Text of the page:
What about Iraqis?We don’t include what we’re involved in or responsible for.Downer accused us of being Saddam sympathisers for marching against that illegal invasion?I didn’t help give him $300 million in bribes!How about that atrocity!Hypocrites!

  13. Philip Travers
    Since 1993 a very integral part of my job has been media research. But I hope that Marylin and Naomi have clearly addressed your contentious issues so I need no bother.
    Regarding a detention centres I did visit some of them and yes, there are stories to tell. This is one of them:
    When Amanda Vanstone allowed finally to visit the miserable souls in Baxter, local group of Rural Australians for Refugees prepared baskets with food, clothes, DVD’s etc and travelled all the way to the desert to ‘cheer up’ the detainees. One lady carried a pot full of curry for the Indian and African inmates. After the screening, security search, plastic ‘handcuffs’ on our wrists, etc, the lady was told by the security guards that she would not be allowed to enter because of her…..leather sandals. All other visitors with thongs on, sports shoes and other sandals were allowed but her. All men with leather sandals on were allowed. I got really upset and was trying to raise my concern but I was told not to be smart if I wanted to get in. No one wanted to raise the racial issue. The lady in question is a Sinhalese from Sri Lanka with pretty dark skin. Her husband is a well known degree engineer and they are both known members of local Christian community.For some reaasons, SA papers would not publish the story.

    Marylin, ‘men in silly red dresses’ are very interesting. From what I know from the Buddhist monks I met in Melbourne, monks are totally isolated from the outside world and never get any interests in the world around them except for the food they get from the community. They are definitely not interested in politics. Interestingly enough, no laymen rioted in the Tibet.

  14. I’m not sure that I was saying anything about the media at all, but I’d be willing to bet that ours has more freedom and is more open than China’s.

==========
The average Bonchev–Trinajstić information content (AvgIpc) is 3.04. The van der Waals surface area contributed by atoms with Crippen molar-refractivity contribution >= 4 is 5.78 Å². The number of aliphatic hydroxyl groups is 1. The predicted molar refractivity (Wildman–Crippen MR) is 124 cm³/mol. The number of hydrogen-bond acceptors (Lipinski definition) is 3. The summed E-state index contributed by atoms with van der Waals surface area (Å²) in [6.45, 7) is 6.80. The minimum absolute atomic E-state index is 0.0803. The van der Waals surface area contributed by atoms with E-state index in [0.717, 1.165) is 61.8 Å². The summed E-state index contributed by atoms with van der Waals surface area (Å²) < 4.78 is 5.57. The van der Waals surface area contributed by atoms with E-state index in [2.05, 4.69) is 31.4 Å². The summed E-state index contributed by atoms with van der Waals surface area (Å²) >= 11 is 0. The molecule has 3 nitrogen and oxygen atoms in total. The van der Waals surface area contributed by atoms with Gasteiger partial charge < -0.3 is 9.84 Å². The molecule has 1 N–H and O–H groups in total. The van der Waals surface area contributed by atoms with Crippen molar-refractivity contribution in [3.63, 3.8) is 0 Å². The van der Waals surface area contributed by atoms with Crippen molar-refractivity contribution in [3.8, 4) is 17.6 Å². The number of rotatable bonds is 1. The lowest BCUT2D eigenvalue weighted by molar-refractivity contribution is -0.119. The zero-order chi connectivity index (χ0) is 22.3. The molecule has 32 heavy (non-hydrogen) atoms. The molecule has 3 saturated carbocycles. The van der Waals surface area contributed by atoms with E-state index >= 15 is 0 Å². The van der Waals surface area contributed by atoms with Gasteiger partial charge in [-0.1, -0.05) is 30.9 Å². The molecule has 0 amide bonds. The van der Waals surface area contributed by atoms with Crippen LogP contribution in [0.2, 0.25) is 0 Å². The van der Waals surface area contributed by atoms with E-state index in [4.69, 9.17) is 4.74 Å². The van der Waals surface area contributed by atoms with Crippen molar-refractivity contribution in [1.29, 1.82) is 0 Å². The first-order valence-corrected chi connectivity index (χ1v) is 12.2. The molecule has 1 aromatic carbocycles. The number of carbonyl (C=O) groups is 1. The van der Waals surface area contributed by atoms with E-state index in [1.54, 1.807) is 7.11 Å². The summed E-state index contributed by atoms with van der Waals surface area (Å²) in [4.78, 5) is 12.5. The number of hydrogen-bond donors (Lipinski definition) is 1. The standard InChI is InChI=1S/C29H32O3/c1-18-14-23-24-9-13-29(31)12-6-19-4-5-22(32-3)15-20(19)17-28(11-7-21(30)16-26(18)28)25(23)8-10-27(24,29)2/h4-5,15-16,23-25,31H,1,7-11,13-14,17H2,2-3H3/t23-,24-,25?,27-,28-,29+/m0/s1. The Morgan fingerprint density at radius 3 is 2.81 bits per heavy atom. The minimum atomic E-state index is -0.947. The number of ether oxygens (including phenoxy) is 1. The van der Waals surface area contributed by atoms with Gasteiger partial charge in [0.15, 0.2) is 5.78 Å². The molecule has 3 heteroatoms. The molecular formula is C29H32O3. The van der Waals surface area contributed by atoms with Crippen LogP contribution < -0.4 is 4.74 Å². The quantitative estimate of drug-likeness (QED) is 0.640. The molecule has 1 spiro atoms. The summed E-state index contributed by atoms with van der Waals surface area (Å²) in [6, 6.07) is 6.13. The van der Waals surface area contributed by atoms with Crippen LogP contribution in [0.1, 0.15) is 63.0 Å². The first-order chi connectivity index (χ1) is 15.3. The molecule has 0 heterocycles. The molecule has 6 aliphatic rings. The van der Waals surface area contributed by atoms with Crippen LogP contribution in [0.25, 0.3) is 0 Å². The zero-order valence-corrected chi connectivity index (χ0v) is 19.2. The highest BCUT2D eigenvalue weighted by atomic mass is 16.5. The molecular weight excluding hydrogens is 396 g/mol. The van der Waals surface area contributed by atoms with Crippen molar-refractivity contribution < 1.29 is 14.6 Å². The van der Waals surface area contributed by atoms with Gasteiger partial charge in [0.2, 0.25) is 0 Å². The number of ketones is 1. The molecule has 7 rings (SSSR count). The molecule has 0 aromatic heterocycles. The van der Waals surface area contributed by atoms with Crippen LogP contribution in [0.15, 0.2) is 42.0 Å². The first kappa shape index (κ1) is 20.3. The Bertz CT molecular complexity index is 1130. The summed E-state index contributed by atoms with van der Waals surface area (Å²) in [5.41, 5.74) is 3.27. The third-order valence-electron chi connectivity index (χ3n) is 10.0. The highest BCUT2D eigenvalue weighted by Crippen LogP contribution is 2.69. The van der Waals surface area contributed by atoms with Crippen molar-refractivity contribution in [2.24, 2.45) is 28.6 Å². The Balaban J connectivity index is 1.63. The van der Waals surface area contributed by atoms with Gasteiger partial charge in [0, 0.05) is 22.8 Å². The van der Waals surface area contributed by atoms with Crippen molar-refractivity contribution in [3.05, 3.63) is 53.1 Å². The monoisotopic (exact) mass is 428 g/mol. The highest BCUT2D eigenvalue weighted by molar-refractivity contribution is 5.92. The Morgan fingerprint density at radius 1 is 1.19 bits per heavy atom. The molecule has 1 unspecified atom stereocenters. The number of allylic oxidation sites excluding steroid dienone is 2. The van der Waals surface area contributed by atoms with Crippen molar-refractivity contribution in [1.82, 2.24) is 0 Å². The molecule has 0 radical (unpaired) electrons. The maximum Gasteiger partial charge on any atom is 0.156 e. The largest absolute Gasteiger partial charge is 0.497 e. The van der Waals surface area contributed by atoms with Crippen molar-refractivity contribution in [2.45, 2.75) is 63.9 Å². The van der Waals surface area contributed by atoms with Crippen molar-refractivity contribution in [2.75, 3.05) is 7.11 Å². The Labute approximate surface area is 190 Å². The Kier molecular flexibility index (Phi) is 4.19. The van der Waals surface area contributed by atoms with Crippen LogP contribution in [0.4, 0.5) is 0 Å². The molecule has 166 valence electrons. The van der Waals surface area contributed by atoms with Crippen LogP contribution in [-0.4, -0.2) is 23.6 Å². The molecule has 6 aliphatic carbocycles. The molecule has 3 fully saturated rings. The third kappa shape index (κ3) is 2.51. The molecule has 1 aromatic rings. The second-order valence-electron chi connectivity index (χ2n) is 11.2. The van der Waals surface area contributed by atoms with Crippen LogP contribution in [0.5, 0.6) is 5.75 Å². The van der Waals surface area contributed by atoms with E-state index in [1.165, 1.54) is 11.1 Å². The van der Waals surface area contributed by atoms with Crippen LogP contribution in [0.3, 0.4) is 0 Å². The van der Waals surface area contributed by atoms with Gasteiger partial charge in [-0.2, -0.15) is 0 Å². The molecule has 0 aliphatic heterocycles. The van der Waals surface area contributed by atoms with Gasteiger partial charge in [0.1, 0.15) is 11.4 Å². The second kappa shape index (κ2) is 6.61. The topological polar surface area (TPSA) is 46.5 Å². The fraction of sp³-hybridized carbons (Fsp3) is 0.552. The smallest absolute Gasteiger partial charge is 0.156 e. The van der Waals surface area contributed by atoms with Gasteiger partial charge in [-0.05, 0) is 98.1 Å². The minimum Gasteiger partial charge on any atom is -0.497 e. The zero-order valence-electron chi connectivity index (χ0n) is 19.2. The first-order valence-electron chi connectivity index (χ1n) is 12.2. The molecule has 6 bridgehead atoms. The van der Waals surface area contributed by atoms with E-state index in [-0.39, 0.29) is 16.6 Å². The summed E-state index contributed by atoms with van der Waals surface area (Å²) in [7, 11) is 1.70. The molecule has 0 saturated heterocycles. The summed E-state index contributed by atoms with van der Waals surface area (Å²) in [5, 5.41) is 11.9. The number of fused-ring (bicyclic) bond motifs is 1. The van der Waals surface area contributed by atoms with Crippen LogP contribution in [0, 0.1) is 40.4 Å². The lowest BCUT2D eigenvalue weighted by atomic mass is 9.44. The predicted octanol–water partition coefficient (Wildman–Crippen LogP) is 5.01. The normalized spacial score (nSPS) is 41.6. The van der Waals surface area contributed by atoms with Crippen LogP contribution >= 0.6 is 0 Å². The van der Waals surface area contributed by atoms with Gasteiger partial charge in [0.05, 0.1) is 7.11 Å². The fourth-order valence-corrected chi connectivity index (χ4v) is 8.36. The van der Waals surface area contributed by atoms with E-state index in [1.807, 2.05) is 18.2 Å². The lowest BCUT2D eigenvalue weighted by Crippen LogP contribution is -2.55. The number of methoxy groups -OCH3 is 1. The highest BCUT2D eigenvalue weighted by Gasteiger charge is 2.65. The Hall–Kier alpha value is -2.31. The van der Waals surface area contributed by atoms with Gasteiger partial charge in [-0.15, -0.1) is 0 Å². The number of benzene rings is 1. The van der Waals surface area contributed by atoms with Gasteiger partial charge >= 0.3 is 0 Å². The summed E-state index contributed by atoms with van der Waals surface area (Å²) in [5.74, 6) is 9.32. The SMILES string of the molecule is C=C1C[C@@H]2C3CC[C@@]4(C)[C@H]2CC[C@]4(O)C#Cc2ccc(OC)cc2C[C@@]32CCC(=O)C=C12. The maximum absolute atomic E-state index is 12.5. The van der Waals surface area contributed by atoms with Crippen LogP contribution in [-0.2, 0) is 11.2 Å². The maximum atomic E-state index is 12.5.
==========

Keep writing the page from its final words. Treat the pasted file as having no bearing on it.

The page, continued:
While our politicians lie and our media accepts many of them, and self censorship exists without a doubt, most of our politicians’ lies are uncovered. For example, we now know that refugees weren’t throwing their kids overboard, that the government knew about AWB kickbacks, etc. And when we watch CNN, the screen doesn’t go black when there’s a report about Tibet or the Dali Lama.

    I’m not suggesting our media is perfect, but I reckon it’s better than China’s by a long way.

  15. Zen, while not an expert on buddhism nor monks, I have a reasonably informed layperson’s knowledge of the various schools of thought in buddhism. Your description of monks’ engagement with the world around them might be true for some, but is not true for all. Thich Nhat Hanh, for example, and the Dalai Lama, are very connected with the secular world, and there are many monks and nuns who do such work as founding hospices, other work with the poor, the imprisoned and other causes. Your assertion that no laypeople rioted in Tibet is interesting from two points of view: 1. How do you know who rioted? – we know that the official news from Tibet is censored and 2. we know that many western journalist take the easy way out and accept what they are told by the nationalist Tibetan propagandists.
    I have read reports which say that laypeople did riot, which I’m inlcined ot believe, if only for the reason that the Chinese government has made it very difficult for a majority of those who wish t become monks to do so, e.g. they have to undergo political indoctrination beofre they can join/stay in a monastery. There will be many non-monks who wish they were able to be monks, one reason for them to be angry and liable to take part in a riot.

    I don’t necessarily agree with violence, but let’s not believe everything we see or don’t see on TV or the Internet about Tibet and buddhism – as with any religion, there are many schools of thought. Christians have trappist monks who never speak to others, and those who do activist work in the outside world – buddhists have that sort of spectrum too.